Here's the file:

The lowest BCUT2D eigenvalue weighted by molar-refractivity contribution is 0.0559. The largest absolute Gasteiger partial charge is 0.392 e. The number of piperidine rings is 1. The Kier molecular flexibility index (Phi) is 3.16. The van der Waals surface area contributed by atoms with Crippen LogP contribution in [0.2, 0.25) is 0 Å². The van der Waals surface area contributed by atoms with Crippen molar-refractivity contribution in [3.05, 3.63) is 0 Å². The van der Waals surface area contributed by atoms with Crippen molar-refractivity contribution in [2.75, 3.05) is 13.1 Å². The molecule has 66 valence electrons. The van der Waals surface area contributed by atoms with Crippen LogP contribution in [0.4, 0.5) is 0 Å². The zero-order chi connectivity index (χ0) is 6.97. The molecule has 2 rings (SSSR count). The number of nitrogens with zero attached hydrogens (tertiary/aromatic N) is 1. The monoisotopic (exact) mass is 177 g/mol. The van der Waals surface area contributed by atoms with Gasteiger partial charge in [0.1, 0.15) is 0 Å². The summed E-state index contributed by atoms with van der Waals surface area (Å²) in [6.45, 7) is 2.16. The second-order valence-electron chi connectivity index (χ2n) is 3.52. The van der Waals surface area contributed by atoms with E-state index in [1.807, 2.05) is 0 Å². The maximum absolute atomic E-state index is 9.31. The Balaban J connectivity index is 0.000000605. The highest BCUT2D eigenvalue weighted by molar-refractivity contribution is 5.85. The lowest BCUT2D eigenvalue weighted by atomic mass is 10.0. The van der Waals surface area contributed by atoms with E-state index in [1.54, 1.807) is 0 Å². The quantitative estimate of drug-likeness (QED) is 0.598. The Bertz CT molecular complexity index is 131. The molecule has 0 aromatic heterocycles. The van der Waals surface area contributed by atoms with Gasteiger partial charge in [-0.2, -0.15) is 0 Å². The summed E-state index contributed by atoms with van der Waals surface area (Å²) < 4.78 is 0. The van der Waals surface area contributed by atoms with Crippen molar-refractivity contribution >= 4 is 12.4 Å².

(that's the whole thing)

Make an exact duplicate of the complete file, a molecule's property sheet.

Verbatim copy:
The lowest BCUT2D eigenvalue weighted by molar-refractivity contribution is 0.0559. The largest absolute Gasteiger partial charge is 0.392 e. The number of piperidine rings is 1. The Kier molecular flexibility index (Phi) is 3.16. The van der Waals surface area contributed by atoms with Crippen LogP contribution in [0.2, 0.25) is 0 Å². The van der Waals surface area contributed by atoms with Crippen molar-refractivity contribution in [3.05, 3.63) is 0 Å². The van der Waals surface area contributed by atoms with Crippen molar-refractivity contribution in [2.75, 3.05) is 13.1 Å². The molecule has 66 valence electrons. The van der Waals surface area contributed by atoms with Crippen LogP contribution in [0.4, 0.5) is 0 Å². The zero-order chi connectivity index (χ0) is 6.97. The molecule has 2 rings (SSSR count). The number of nitrogens with zero attached hydrogens (tertiary/aromatic N) is 1. The monoisotopic (exact) mass is 177 g/mol. The van der Waals surface area contributed by atoms with Gasteiger partial charge in [0.1, 0.15) is 0 Å². The summed E-state index contributed by atoms with van der Waals surface area (Å²) in [6.45, 7) is 2.16. The second-order valence-electron chi connectivity index (χ2n) is 3.52. The van der Waals surface area contributed by atoms with E-state index in [1.807, 2.05) is 0 Å². The maximum absolute atomic E-state index is 9.31. The Balaban J connectivity index is 0.000000605. The highest BCUT2D eigenvalue weighted by molar-refractivity contribution is 5.85. The lowest BCUT2D eigenvalue weighted by atomic mass is 10.0. The van der Waals surface area contributed by atoms with E-state index in [1.54, 1.807) is 0 Å². The quantitative estimate of drug-likeness (QED) is 0.598. The Bertz CT molecular complexity index is 131. The molecule has 0 aromatic heterocycles. The van der Waals surface area contributed by atoms with Gasteiger partial charge in [-0.2, -0.15) is 0 Å². The summed E-state index contributed by atoms with van der Waals surface area (Å²) < 4.78 is 0. The van der Waals surface area contributed by atoms with Crippen molar-refractivity contribution >= 4 is 12.4 Å².